Disadvantaging Ourselves for Others
In 2 Corinthians 8:9, Jesus says the following through Paul: “Remember my grace, the grace of your Lord Jesus Christ, that though I was rich, for your sake I became poor so that you, through my poverty, might become rich.” In essence, Jesus disadvantaged himself for our sake. An expanded version of the Bible passage below is included here followed by a response. We pray that as you listen to Jesus, this passage will take on significantly greater depth for you. Perhaps your response to Jesus’ words will be similar to the concluding response. You may also want to write your own response. Enjoy!
“My name is Jesus, ‘the Lord saves,’ (Matthew 1:21). Father and Spirit sent me to save you. This is why I was sent into the world (John 3:17). Only I could accomplish it as both man and God (John 1:1-2, 14). I was happy to do it for your sake (John 10:14-15, 17). I am also Lord—the Old Testament name for God (Exodus 3:14-15). I am God, the Lord of lords and the King of kings (Revelation 19:16; 2 Timothy 6:15-16). I, the Son, am the image of the invisible God, the firstborn over all creation. For (by) Me, all things were created: things in heaven and on earth, visible and invisible, whether thrones or powers or rulers or authorities; all things have been created through me and for me. I am before all things, and in (by) me all things hold together (Colossians 1:15-17). I am Messiah (Christ), the anointed one, the prophesied king from the line of David fulfilling God’s promises (Luke 1:32-33; Matthew 16:16-17).”
“So, remember my grace, the measureless, undeserved love, kindness and favor I lavished on you. Although I was rich, having every advantage, privilege, opportunity, possessions, honor, and blessings that was due my position as King of Kings, Creator, and God the Son, for your sake, for your good, your advantage, your opportunity and blessing, I became poor. I disadvantaged myself, surrendered everything, gave it all up, and left it behind, denying myself, and taking the form of a servant, your servant. I did this so that through my poverty you might become rich—rich with hope, a future, and blessings present and eternal; rich with eternal life, forgiveness and grace for others.”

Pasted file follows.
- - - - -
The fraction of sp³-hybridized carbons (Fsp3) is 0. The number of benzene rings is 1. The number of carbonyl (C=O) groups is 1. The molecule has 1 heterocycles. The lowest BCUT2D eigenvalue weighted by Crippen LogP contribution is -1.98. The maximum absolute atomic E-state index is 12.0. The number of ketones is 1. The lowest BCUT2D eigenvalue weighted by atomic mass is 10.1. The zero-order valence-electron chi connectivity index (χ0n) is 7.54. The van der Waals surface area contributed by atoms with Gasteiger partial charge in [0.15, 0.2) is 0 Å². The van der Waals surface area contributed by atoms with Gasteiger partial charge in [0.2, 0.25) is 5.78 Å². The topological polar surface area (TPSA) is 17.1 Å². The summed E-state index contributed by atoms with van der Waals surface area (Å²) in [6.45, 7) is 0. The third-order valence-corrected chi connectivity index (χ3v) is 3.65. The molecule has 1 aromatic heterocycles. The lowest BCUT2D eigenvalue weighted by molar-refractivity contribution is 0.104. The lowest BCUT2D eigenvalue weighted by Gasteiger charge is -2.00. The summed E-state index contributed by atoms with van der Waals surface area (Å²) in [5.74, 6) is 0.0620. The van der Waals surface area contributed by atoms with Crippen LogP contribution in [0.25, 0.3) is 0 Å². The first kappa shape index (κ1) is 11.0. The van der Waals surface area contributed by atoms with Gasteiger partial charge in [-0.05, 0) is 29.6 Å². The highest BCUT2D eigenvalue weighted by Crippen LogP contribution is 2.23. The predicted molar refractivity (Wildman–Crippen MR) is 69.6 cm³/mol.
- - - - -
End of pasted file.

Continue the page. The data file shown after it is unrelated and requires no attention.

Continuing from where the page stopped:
“Therefore ___________, like me, because I did it for you first, disadvantage yourself for the sake of another’s advantage and opportunity. Surrender your position of privilege and entitlement and become the servant of others, spending your time, energy, and resources on them. Excel in this grace of giving. Increasingly look to see how you might use less of what is yours on yourself so that others might have more, affording them opportunities and advantages that they never dreamed possible. Do not please yourself, but please others for their good, to build them up even as I did (Romans 15:2-3). Offer yourself as a living and holy sacrifice for this pleases me. What’s more, it’s the only worship that makes sense now, worship that is true and proper given what I did for you first (Romans 12:1).”
“Lord Jesus, I am amazed at what you gave up and how you lived among us, joyfully serving and having nothing. It’s really the story of the ‘Prince and the Pauper.’ We didn’t recognize you because you looked just like us and lived just like us only without sin. You lived among us and fully experienced our suffering. But never once did you bring attention to your suffering, but rather suffered quietly and humbly, always for our sake.”
“Lord, you changed your position. You changed your status. You changed your conditions. You changed everything familiar to you. You traded places with me. But you did not change yourself. In fact, it was because of who you are, your goodness, kindness, compassion, incomprehensible love that you changed everything for my sake. O Lord, how far my heart is from being truly like yours. Please work in me more deeply.”
(From Jesus himself): “For those of you who do not renounce [give up, forsake] all that you have [even as I did for you] you cannot be my disciples” (Luke 14:33, personalized).